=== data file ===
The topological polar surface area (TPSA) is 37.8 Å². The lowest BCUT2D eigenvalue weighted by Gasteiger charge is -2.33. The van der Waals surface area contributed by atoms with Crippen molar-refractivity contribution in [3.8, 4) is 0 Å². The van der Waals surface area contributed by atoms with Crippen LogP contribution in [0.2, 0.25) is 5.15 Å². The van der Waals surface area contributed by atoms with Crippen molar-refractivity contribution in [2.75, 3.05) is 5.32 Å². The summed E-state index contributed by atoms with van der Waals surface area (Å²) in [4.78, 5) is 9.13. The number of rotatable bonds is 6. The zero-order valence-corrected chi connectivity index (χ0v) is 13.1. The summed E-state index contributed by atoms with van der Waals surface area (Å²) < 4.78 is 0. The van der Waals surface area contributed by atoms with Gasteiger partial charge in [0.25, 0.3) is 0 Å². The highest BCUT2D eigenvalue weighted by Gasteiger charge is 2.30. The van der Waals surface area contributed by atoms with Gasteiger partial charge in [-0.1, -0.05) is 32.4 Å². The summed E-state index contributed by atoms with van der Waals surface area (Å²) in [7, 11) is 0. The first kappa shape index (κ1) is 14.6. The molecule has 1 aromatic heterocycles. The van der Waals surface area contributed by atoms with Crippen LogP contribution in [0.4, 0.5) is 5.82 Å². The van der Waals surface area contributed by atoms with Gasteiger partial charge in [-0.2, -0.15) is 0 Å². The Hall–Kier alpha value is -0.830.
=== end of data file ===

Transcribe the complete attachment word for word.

The topological polar surface area (TPSA) is 37.8 Å². The lowest BCUT2D eigenvalue weighted by Gasteiger charge is -2.33. The van der Waals surface area contributed by atoms with Crippen molar-refractivity contribution in [3.8, 4) is 0 Å². The van der Waals surface area contributed by atoms with Crippen LogP contribution in [0.2, 0.25) is 5.15 Å². The van der Waals surface area contributed by atoms with Crippen molar-refractivity contribution in [2.75, 3.05) is 5.32 Å². The summed E-state index contributed by atoms with van der Waals surface area (Å²) in [4.78, 5) is 9.13. The number of rotatable bonds is 6. The zero-order valence-corrected chi connectivity index (χ0v) is 13.1. The summed E-state index contributed by atoms with van der Waals surface area (Å²) < 4.78 is 0. The van der Waals surface area contributed by atoms with Gasteiger partial charge in [0.25, 0.3) is 0 Å². The highest BCUT2D eigenvalue weighted by Gasteiger charge is 2.30. The van der Waals surface area contributed by atoms with Gasteiger partial charge in [-0.1, -0.05) is 32.4 Å². The summed E-state index contributed by atoms with van der Waals surface area (Å²) in [7, 11) is 0. The first kappa shape index (κ1) is 14.6. The molecule has 1 aromatic heterocycles. The van der Waals surface area contributed by atoms with Crippen LogP contribution in [0.4, 0.5) is 5.82 Å². The van der Waals surface area contributed by atoms with Gasteiger partial charge in [-0.2, -0.15) is 0 Å². The Hall–Kier alpha value is -0.830.